But, no matter what the scenery, area, people and the whitewater after the portages are excellent fun and awesome.

Slimes book is fully correct on his account/directions and a great one to carry with you, but be aware that rivers there do change big style!.
shanebenedict
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Post by shanebenedict »

Slimes notes were perfect for us as well.
The trip I was on was in 94 I think.
It is one of my favorite adventures that I have done.
Be ready for some good portaging. Some great rapids.
Mile after mile of fantastic rapids. There were definitely times
when we felt like we were mice trying to cross the highway.
Scampering about trying not to get hit by a big hole, truck, whatever.

My one piece of advice would be... don't try to stash food at the put in of the commercial section. We were down to our last food and the stash was gone. We had to paddle down to the next village (junglegot maybe?) and live on a case of YY for the last day and a half.

The other thing that we were lucky to be ready for was the higher altitude. The first couple days we focused on taking our time and not paddling into big rapids out of breath. It is a factor and I remember getting to the bottom of the first intense section thinking I was glad we acclimatized for a couple days.

It is an amazing trip.
Thanks again for the advice Slime
Shane
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shivaoutdoors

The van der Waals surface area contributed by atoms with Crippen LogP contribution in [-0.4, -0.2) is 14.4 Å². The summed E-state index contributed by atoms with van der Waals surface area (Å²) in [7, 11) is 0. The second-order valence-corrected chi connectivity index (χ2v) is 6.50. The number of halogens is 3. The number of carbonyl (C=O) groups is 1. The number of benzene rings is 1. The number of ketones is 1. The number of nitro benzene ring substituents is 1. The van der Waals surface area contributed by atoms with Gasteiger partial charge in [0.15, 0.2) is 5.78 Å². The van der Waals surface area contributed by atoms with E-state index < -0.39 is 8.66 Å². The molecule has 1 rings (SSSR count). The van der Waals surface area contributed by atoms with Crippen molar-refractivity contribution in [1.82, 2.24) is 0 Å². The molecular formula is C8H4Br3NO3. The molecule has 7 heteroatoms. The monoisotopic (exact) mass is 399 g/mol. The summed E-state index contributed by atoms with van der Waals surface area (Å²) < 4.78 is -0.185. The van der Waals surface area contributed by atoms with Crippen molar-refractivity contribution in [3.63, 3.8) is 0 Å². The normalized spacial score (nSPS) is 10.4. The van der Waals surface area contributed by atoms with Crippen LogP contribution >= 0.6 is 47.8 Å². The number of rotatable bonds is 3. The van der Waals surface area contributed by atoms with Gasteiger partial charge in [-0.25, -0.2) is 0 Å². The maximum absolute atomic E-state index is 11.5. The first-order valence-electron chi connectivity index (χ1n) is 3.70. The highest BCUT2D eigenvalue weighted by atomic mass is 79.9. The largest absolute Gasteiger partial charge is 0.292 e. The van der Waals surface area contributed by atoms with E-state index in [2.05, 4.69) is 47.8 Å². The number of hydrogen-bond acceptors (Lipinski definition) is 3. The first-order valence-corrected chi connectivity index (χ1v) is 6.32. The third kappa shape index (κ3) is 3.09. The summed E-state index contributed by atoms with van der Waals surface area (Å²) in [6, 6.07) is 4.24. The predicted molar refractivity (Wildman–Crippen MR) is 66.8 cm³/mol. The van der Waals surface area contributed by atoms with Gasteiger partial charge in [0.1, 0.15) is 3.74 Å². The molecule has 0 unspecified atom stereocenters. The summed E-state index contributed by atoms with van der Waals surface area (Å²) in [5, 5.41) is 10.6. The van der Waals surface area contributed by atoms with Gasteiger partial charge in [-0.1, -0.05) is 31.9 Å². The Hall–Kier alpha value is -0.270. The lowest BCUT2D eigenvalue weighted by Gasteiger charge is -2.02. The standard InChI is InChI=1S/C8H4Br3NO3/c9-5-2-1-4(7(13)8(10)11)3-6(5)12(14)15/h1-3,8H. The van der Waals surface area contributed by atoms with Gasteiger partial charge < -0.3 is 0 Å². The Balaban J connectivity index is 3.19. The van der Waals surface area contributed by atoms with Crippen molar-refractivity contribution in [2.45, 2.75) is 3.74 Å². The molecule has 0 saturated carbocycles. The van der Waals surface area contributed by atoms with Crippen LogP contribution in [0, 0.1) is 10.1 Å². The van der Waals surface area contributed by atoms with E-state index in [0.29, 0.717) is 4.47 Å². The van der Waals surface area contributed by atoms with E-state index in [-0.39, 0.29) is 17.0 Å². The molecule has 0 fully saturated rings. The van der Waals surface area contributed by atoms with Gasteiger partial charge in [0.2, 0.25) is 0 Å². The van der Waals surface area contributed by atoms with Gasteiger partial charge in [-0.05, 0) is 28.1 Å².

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Humla Karnali

Post by shivaoutdoors »

1. Best is to send the boats via bus to Nepalganj
2. Fly from Kathmandu to Nepalganj once the boats are there.

Reason is, that the Terai at the moment does see (especially the west) regular road blocks and strikes, thus there could be a delay. Better let the boats wait and enjoy some boating (with rentals) for a few days on the upper bothe koshi/tamba koshi for warm up.

3. Other option is to fly 2 with 2 boats. there are two airlines which can fit the boats into their luaggage hatch (but only two). So you should be able to assemble within 2-3 days in Nepalganj (take beer for the first lot to arrive there. it´s a boring place).

4. The flight up to Simikot from Nepalganj is not necessarily free for 5 of you but should be possible. This is best to be checked well (now) in advance, otherwise you might have to wait a week inbetween flights to assemble the group up there. As mentioned, i can believe that you will be able to get a flight for all of you (no worries, you wont have to pay the price of a charter) if you book it in advance.